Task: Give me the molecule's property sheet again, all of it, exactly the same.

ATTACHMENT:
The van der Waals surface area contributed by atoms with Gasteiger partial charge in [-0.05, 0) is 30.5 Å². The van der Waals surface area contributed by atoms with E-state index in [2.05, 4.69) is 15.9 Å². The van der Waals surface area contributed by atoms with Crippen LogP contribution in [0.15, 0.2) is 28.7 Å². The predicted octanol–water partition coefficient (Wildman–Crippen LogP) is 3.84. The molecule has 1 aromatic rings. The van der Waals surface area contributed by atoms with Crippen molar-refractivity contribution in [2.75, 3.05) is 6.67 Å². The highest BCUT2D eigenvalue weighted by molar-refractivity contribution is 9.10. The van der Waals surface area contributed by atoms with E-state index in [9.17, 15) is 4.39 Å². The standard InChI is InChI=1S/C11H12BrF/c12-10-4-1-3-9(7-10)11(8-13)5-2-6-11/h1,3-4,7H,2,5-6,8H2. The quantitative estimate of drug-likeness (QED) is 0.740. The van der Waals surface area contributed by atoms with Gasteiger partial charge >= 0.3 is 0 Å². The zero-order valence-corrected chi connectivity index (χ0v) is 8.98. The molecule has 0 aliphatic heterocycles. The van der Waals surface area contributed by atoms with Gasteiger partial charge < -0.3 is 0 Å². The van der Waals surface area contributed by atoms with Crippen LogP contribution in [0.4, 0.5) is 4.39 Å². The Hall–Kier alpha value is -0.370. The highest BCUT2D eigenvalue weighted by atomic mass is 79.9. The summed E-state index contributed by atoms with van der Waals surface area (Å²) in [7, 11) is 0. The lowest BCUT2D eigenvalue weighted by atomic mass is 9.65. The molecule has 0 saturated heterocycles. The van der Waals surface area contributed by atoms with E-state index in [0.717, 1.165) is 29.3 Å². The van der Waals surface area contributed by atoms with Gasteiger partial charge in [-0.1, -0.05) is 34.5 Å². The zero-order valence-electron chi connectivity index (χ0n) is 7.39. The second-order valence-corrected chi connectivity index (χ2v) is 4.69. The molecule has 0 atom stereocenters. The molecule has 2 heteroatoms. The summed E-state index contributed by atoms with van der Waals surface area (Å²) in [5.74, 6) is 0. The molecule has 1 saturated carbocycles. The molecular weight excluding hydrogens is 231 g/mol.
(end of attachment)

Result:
The van der Waals surface area contributed by atoms with Gasteiger partial charge in [-0.05, 0) is 30.5 Å². The van der Waals surface area contributed by atoms with E-state index in [2.05, 4.69) is 15.9 Å². The van der Waals surface area contributed by atoms with Crippen LogP contribution in [0.15, 0.2) is 28.7 Å². The predicted octanol–water partition coefficient (Wildman–Crippen LogP) is 3.84. The molecule has 1 aromatic rings. The van der Waals surface area contributed by atoms with Crippen molar-refractivity contribution in [2.75, 3.05) is 6.67 Å². The highest BCUT2D eigenvalue weighted by molar-refractivity contribution is 9.10. The van der Waals surface area contributed by atoms with E-state index in [9.17, 15) is 4.39 Å². The standard InChI is InChI=1S/C11H12BrF/c12-10-4-1-3-9(7-10)11(8-13)5-2-6-11/h1,3-4,7H,2,5-6,8H2. The quantitative estimate of drug-likeness (QED) is 0.740. The van der Waals surface area contributed by atoms with Gasteiger partial charge >= 0.3 is 0 Å². The zero-order valence-corrected chi connectivity index (χ0v) is 8.98. The molecule has 0 aliphatic heterocycles. The van der Waals surface area contributed by atoms with Gasteiger partial charge < -0.3 is 0 Å². The van der Waals surface area contributed by atoms with Crippen LogP contribution in [0.4, 0.5) is 4.39 Å². The Hall–Kier alpha value is -0.370. The highest BCUT2D eigenvalue weighted by atomic mass is 79.9. The summed E-state index contributed by atoms with van der Waals surface area (Å²) in [7, 11) is 0. The lowest BCUT2D eigenvalue weighted by atomic mass is 9.65. The molecule has 0 saturated heterocycles. The van der Waals surface area contributed by atoms with E-state index in [0.717, 1.165) is 29.3 Å². The van der Waals surface area contributed by atoms with Gasteiger partial charge in [-0.1, -0.05) is 34.5 Å². The zero-order valence-electron chi connectivity index (χ0n) is 7.39. The second-order valence-corrected chi connectivity index (χ2v) is 4.69. The molecule has 0 atom stereocenters. The molecule has 2 heteroatoms. The summed E-state index contributed by atoms with van der Waals surface area (Å²) in [5.74, 6) is 0. The molecule has 1 saturated carbocycles. The molecular weight excluding hydrogens is 231 g/mol.